My Mum and Dad have been visiting us the last few days in Plymouth and Dad bought with him details of our family tree. During our discussions and explorations (which lasted long into the night - sorry Dad!!!), it emerged that my great grandfather was actually a steward on Sir Thomas Lipton’s steam yacht 'Erin' during the early America’s Cup races, according to his log book. During this time he would have come into contact with very many famous people, ranging from Royalty, to multi-millionaire captains of industry on both sides of the Atlantic. Not only that but he would have met and interacted with the various crews of the Shamrock boats built and sailed by Lipton himself because 'Erin' was the actual tender to the 'Shamrock'. Wow!

The Steam yacht 'Erin'
Copyright Mclean Museum and Gallery

Lipton was clearly a remarkable man. The America’s cup home page history section says this about him:

There were a further six challenges before the turn of the Century, including the first of what came to be called the Lipton era of the America's Cup. Sir Thomas Lipton, the Irish/Scottish tea baron challenged five times between 1899 and 1930. He became the loveable loser; a man whose good-natured approach to the obstacles stacked against him turned him into a folk hero and promoted his business interests in America as well.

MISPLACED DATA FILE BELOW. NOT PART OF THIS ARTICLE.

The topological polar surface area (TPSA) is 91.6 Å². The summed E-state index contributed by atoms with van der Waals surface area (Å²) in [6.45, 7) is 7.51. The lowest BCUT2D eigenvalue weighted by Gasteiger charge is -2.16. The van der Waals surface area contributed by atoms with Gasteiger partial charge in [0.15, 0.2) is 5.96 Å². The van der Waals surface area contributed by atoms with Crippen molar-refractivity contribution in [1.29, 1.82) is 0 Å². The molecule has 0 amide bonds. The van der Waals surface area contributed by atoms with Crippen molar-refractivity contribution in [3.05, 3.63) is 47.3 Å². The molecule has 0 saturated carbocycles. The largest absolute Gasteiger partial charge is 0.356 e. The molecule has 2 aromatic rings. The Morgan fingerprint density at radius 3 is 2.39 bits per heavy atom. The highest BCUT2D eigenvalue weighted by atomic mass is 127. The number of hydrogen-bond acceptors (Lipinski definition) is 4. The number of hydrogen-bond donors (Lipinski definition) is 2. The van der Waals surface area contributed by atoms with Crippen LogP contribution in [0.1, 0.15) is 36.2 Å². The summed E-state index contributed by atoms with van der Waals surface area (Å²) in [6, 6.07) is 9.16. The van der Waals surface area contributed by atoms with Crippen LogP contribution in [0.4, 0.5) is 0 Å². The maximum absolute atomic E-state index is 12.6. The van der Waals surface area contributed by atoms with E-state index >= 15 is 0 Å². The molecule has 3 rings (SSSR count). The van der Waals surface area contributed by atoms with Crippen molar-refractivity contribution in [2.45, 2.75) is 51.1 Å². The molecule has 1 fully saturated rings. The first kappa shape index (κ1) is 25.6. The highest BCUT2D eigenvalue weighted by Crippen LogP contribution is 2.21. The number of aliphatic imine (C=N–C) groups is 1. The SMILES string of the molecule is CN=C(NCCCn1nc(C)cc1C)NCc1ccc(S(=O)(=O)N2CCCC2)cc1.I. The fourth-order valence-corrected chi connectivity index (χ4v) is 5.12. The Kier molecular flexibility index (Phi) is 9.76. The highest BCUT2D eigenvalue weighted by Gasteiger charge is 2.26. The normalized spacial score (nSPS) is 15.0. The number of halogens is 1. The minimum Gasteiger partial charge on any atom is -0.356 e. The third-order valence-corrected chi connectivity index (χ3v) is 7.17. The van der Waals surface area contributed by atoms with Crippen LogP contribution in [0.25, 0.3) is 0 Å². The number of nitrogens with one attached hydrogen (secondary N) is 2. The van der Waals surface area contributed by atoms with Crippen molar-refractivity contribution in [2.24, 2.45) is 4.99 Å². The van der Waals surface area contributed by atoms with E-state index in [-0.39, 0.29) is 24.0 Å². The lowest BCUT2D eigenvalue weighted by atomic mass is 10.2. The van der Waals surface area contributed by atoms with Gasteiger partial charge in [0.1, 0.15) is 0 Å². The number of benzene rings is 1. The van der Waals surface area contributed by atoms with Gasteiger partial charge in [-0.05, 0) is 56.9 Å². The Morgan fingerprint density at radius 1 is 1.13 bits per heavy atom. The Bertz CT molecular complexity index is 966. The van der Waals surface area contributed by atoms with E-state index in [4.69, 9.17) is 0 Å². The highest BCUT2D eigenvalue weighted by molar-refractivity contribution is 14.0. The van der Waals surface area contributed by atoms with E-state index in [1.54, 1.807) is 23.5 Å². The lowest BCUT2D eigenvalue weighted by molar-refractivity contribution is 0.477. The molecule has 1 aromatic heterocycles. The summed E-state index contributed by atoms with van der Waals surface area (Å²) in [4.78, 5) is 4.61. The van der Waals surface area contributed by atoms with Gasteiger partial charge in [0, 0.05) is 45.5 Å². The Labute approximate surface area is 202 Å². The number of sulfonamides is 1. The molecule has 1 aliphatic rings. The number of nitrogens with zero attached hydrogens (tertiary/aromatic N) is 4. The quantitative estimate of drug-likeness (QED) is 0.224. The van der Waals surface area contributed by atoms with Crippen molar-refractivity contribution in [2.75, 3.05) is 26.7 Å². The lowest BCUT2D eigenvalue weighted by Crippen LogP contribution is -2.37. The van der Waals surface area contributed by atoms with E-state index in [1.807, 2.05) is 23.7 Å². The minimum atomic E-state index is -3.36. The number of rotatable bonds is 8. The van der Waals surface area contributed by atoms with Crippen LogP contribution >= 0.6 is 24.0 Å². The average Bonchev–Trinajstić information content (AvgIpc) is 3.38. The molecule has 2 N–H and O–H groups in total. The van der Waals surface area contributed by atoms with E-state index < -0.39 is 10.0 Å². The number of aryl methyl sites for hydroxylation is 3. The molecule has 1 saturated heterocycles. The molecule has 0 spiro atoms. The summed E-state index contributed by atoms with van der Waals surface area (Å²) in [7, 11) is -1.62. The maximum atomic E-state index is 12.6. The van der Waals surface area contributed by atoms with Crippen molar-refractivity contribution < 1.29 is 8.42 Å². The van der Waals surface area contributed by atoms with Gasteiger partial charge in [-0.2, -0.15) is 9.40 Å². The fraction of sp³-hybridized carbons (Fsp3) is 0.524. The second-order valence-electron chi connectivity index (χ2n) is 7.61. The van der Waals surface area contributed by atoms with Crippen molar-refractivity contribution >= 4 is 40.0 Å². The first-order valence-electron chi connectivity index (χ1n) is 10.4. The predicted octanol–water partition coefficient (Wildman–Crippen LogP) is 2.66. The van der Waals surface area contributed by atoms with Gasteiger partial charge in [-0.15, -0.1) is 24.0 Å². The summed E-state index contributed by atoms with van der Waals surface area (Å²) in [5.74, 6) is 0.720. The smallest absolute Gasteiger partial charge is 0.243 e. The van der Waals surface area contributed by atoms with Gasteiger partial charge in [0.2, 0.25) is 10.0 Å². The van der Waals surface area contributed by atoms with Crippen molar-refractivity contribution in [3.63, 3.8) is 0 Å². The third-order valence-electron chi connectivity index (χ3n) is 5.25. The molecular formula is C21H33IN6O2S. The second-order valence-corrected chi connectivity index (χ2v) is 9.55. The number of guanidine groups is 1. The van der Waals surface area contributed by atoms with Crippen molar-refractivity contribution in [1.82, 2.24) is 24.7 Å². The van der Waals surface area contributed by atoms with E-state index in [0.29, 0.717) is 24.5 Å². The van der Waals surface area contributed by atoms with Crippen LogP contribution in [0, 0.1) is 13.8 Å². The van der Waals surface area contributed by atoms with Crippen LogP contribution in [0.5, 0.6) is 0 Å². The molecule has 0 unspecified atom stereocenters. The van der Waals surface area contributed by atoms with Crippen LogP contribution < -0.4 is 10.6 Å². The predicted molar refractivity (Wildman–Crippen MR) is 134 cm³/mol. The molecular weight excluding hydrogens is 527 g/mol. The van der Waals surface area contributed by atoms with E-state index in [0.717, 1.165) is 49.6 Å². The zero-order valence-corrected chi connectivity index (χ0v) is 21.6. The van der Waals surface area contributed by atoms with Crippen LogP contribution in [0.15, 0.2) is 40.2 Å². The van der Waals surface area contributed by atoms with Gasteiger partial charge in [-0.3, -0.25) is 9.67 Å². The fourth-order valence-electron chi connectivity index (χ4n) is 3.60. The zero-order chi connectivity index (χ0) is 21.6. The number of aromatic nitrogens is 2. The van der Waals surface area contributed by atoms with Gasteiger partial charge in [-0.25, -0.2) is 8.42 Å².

While Lipton didn't win the America's Cup, he became one of the first to introduce the idea of sports sponsorship, and he realized a financial windfall from it.

 Lipton's final challenge in 1930 was the first in the new J-Class boats. This was a period of magnificent beauty afloat, as the towering masts carrying an improbable amount of sail powered through the chop off Newport, Rhode Island. Harold Vanderbilt was selected to defend for the New York Yacht Club that year and did so with ease.”
                                        and you can read more about him at these links here......

Sir Thomas Lipton aboard 'SY Erin'
Copyright: Mclean museum and gallery

You can read about 'Shamrock' here as well

'Shamrock 1'
Copyright J.S.Johnson

We (well Dad) has some artefact's from this period of time in our family history, one of which seems to be either a subway, tram or ferry ticket from Hawthorne in New York dated July 1892. It has been punched over 60 times suggesting that my great Granddad lived for a period of time in this district. It ties in with some of his time on board the 'Erin'. There are some messages on embossed notepaper with beautiful and ornate enameled emblems ....flags etc that was clearly the official notepaper of the SY Erin (including some enameled bunting which I suspect spells out the name 'Erin'); we have some photos of my Great Granddad taken on board at Genoa we think.

I did a little searching about the 'SY Erin' today, so Dad this is for you!

Some of the crew of 'SY Erin' playing with the ship's mascot........which was a monkey
copyright: Mclean museum and gallery

Originally she was the AEGUSA built by Scotts in Greenock, Scotland in 1896. She weighed 1242 tonnes, was 257 feet in length and 32 feet in breadth. She had a top speed of 15 kts. She was purchased by Sir Thomas in 1898 and renamed ‘Erin’. She was to act as a tender for his racing yachts (shamrocks).

The actual crew of 'Shamrock' working on her rigging, on board 'SY Erin'
copyright Mclean museum and gallery